At this session, we welcome multidisciplinary artist Tasha Arlova, who migrated from Minsk to Amsterdam and graduated here from Gerrit Rietveld Academie, and Anfisa Doroshenko, a PhD student in cultural studies at Kyiv-Mohyla Academy and senior researcher at the Khanenko Museum for World Arts in Kyiv, who fled to the Netherlands in reply to the Russian invasion in Ukraine and worked as guest researcher at Leiden University.
The recent democratic protests in Belarus inspired Arlova to produce ‘Dear Revolution’ (2021), a short poetic film essay about her personal experience of the protests. For Doroshenko, the Russian attack on the Khanenko Museum – the largest museum of world art in Ukraine and her professional home basis – on October 10, 2022, changed her thinking about instability, fragility, and material renewal. In this panel discussion, Arlova and Doroshenko reflect on their work and on the question: how do geopolitical events and artistic practices interconnect?
Matthias Schwartz is deputy director and head of the program area World Literature at the Leibniz Center for Literary and Cultural Research (ZfL), Berlin, Germany. His research interests involve Eastern European contemporary literatures, memory cultures and popular cultures in a globalized world; documentary aesthetics and Socialist travel literature, the cultural history of Soviet and post-Soviet adventure literature, science fiction, science popularisation and space travel. Recent publications include After Memory. World War II in Contemporary Eastern European Literatures (co-edited, 2021); Sirens of War. Discursive and Affective Dimensions of the Ukraine Conflict (co-edited, 2020; in German); Eastern European Youth Cultures in a Global Context (co-edited, 2016).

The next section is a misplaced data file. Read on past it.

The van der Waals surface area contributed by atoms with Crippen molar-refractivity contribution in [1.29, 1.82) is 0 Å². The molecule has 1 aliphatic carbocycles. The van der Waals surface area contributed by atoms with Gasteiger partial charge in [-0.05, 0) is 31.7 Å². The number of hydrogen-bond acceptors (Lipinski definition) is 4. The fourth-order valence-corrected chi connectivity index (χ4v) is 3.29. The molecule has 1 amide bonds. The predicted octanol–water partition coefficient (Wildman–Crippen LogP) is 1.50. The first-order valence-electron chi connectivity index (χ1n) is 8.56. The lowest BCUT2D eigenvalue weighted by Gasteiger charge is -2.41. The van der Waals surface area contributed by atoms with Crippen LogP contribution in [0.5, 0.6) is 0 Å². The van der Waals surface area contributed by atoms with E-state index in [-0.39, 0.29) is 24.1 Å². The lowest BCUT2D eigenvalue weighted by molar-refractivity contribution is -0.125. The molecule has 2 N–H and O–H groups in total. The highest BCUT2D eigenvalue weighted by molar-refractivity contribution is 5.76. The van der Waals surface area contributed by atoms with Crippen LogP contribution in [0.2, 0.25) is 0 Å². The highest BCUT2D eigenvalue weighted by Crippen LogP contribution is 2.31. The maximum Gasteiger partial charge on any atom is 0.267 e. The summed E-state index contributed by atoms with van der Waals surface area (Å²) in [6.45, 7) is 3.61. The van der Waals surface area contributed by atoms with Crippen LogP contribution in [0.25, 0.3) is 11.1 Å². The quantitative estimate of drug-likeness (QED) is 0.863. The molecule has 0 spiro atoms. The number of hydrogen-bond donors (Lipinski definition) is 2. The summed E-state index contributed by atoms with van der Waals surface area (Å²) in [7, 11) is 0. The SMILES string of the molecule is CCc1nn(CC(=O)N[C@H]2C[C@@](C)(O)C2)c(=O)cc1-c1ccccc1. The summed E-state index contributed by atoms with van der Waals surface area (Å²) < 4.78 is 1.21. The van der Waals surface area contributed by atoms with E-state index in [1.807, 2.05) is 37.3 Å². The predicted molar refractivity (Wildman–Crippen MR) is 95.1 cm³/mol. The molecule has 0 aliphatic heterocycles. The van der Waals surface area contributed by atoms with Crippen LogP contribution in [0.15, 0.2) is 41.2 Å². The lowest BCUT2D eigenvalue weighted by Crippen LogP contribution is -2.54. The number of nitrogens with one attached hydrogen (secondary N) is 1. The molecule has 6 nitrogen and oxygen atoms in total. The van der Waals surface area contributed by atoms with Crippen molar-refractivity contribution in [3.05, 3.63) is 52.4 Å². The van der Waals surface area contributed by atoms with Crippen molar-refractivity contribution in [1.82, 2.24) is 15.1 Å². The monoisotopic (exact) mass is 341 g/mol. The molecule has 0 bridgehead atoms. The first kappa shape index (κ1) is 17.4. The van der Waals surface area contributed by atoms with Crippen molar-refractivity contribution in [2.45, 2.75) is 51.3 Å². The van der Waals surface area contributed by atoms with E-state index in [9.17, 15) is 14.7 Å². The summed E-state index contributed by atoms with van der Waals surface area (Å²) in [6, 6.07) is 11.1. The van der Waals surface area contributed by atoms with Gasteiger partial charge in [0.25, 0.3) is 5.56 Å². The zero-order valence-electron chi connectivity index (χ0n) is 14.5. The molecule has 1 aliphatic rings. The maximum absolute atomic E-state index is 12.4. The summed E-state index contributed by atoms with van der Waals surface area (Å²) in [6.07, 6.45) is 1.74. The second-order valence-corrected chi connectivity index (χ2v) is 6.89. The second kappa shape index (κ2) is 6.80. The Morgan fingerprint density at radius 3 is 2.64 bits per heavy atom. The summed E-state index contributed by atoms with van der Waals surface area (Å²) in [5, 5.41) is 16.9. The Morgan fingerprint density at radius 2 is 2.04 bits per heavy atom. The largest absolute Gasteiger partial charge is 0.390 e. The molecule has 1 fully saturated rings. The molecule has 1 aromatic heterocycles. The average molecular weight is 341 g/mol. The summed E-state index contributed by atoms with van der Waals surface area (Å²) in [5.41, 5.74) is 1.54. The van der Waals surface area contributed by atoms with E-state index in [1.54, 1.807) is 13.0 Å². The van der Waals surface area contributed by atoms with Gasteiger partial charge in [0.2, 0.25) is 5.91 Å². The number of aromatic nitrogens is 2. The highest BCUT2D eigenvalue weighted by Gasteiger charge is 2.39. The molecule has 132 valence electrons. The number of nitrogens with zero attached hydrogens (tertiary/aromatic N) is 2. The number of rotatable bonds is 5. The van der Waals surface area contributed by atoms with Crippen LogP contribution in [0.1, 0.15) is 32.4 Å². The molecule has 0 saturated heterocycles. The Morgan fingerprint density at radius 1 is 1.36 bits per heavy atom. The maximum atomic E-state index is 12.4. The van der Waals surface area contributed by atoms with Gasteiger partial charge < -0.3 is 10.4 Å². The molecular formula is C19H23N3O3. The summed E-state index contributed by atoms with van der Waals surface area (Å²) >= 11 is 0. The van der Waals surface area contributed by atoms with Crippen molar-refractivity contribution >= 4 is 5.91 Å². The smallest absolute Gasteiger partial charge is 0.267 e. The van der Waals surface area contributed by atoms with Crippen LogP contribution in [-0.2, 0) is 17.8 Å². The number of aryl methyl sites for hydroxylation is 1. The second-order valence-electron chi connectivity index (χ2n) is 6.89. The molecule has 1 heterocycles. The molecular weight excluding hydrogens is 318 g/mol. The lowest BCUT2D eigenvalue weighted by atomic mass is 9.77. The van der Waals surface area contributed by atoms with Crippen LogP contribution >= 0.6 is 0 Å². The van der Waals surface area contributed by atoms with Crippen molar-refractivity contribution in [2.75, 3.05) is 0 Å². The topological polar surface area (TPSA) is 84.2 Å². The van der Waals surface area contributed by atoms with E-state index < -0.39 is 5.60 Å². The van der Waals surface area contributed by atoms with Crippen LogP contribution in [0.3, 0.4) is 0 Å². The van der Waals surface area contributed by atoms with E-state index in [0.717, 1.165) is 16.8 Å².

Anfisa is a PhD student in Cultural Studies from The National University of Kyiv-Mohyla Academy (Kyiv, Ukraine) and senior researcher at the Khanenko Museum for World Arts in Kyiv. Doroshenko’s research interests include modern and contemporary graphic arts (1880-today). She is particularly interested in the representation and conceptualization of ‘glimmering’ light effects, in relation to thinking about instability and insecurity. In response to the Russian invasion in Ukraine, she fled to The Netherlands. Since December 2022, Doroshenko has been affiliated to the University of Leiden’s Centre for the Arts in Society as guest researcher.
Tasha Arlova is a multidisciplinary artist from Belarus working on the intersection of film, photography, poetry, and performance. Her work is driven by personal experience that connects to bigger themes, such as gender, immigration, and civil disobedience. Arlova graduated from Gerrit Rietveld Academie (Amsterdam) with her short film “Dear Revolution” (2021), a poetic essay about her memories and experience of the crucial democratic protests in Belarus. From 2020, Arlova organized and co-curated a number of events dedicated to art as a form of protest such as the Belarus // Art of Resistance exhibition in Arti et Amicitae, Freedom Lecture at De Balie, and others.